The COVID-19 pandemic has resulted in the vast majority of nursing homes across the country not being certified to meet federal quality and safety requirements. HHS study found.
Government agencies acting on behalf of CMS are authorized to conduct on-site inspections at least once every 15 months, but CMS has suspended these inspections between March and August 2020 to reduce the risk of data transmission by the inspector.
While the states were able to resume polling by the end of 2020, the hiatus resulted in a significant lag. Analyzing CMS data, HHS found that 10,913 of 15,295 nursing facilities – 71% – had not gone at least 16 months without a routine survey as of May 31, 2021.
Delays ranged from 22% of non-survey nursing homes in New Mexico to 96% in Connecticut.
Another problem is that the federal government prioritized research to control infections during the pandemic, with nearly 40,000 more people in 2020 than in the previous two years, according to the American Health Association and the National Center. help during life.
“We are faced with a global emergency where frontline personnel had to focus all their energies on protecting our most vulnerable,” AHCA / NCAL said in a statement.
While the move to infection control surveys was understandable earlier during the pandemic, Joyce Greenleaf, HHS Regional Inspector General in Boston, said the lag is currently alarming as families cannot be sure their loved ones are safe in nursing homes. or as a requirement is met.
HHS ‘December 2020 report found that states also faced a backlog of nursing home surveys in the early stages of the pandemic, with 8% of nursing homes not conducting a routine survey for at least 16 months as of June 2020.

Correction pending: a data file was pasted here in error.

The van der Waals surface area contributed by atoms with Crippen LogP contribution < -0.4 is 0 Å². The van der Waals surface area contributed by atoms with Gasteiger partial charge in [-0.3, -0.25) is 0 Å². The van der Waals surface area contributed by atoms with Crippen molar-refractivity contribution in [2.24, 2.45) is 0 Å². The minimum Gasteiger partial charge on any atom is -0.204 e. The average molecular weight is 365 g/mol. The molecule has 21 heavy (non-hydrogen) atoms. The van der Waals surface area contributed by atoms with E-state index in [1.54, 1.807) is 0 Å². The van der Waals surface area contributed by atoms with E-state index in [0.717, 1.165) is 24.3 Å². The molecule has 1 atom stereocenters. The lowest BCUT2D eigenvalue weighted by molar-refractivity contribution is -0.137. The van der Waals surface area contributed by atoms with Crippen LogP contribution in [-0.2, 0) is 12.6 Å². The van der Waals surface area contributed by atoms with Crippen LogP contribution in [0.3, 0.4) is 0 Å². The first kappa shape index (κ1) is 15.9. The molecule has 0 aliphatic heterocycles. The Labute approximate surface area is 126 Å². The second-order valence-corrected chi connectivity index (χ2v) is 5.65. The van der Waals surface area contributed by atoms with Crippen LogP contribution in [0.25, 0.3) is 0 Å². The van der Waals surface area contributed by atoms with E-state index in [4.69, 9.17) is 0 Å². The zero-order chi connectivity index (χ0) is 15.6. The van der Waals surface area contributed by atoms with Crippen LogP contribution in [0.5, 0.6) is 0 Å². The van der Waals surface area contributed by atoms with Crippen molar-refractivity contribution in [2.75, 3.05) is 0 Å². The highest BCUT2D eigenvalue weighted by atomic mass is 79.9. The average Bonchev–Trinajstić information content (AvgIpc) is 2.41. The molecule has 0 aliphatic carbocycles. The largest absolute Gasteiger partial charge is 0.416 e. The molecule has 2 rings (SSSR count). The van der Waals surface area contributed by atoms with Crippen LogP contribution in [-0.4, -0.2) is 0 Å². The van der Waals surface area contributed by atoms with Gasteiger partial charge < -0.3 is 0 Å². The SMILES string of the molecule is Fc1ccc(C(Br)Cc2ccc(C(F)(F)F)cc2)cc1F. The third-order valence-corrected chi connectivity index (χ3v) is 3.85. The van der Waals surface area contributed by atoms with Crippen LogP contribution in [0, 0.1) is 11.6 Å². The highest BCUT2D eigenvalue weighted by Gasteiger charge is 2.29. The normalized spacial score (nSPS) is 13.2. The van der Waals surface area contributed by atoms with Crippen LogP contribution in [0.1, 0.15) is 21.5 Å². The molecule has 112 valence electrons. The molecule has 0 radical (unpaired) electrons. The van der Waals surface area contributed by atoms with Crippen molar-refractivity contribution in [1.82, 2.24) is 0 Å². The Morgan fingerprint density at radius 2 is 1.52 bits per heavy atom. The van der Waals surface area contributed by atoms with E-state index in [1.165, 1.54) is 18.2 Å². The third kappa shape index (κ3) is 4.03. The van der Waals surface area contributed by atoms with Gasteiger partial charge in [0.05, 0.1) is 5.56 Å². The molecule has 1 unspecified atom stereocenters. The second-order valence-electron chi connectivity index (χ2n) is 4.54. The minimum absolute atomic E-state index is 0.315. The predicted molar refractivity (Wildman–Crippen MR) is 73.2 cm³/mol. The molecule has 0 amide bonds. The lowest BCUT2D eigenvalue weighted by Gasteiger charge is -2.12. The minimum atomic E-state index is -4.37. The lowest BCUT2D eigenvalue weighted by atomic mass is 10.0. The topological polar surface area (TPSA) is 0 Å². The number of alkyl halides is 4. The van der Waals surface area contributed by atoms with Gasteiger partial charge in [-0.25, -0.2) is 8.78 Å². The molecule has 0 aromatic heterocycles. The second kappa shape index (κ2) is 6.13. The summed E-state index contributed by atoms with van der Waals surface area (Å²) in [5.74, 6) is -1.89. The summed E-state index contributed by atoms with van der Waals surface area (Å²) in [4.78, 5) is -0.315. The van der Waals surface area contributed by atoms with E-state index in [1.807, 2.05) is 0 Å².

Infection control surveys should be conducted in only 20% of nursing homes at the discretion of the states, said Danielle Fletcher, deputy regional HHS inspector general in Boston, and mainly collects data that identifies risks to institutions and the community.
“This is not a substitute for a comprehensive survey covering most of the area,” Fletcher said. “[Standard surveys are] The main CMS tool for enforcing minimum standards. “
According to AHCA / NCAL, the COVID-19 pandemic continues to hit the sector hard: 94% of nursing homes are understaffed and almost 75% say their staffing situation has deteriorated over the past year. interview…
The group also found that 66% of nursing home providers expect to close in 2021 due to modest gains, losses and increased costs in areas such as staffing.
According to Medicare, more than 78% of healthcare residents and 56% of staff are currently vaccinated, although there are large differences in vaccination rates between states.